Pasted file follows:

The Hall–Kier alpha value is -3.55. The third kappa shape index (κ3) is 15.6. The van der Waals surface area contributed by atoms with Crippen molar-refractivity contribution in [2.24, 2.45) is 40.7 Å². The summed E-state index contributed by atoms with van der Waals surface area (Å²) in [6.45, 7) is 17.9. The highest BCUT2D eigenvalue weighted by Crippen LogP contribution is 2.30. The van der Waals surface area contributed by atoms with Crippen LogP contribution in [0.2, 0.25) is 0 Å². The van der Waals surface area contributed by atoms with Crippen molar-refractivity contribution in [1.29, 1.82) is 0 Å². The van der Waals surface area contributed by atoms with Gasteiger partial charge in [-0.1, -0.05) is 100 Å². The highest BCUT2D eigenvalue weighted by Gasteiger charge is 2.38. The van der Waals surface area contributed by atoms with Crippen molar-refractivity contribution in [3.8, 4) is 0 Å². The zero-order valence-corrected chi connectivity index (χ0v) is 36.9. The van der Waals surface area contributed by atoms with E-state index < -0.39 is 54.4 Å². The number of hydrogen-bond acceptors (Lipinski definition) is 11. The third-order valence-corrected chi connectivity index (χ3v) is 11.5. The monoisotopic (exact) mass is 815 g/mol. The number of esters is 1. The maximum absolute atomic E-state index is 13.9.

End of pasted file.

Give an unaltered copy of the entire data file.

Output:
The Hall–Kier alpha value is -3.55. The third kappa shape index (κ3) is 15.6. The van der Waals surface area contributed by atoms with Crippen molar-refractivity contribution in [2.24, 2.45) is 40.7 Å². The summed E-state index contributed by atoms with van der Waals surface area (Å²) in [6.45, 7) is 17.9. The highest BCUT2D eigenvalue weighted by Crippen LogP contribution is 2.30. The van der Waals surface area contributed by atoms with Crippen LogP contribution in [0.2, 0.25) is 0 Å². The van der Waals surface area contributed by atoms with Crippen molar-refractivity contribution in [1.29, 1.82) is 0 Å². The van der Waals surface area contributed by atoms with Gasteiger partial charge in [-0.1, -0.05) is 100 Å². The highest BCUT2D eigenvalue weighted by Gasteiger charge is 2.38. The van der Waals surface area contributed by atoms with Crippen molar-refractivity contribution in [3.8, 4) is 0 Å². The zero-order valence-corrected chi connectivity index (χ0v) is 36.9. The van der Waals surface area contributed by atoms with E-state index < -0.39 is 54.4 Å². The number of hydrogen-bond acceptors (Lipinski definition) is 11. The third-order valence-corrected chi connectivity index (χ3v) is 11.5. The monoisotopic (exact) mass is 815 g/mol. The number of esters is 1. The maximum absolute atomic E-state index is 13.9.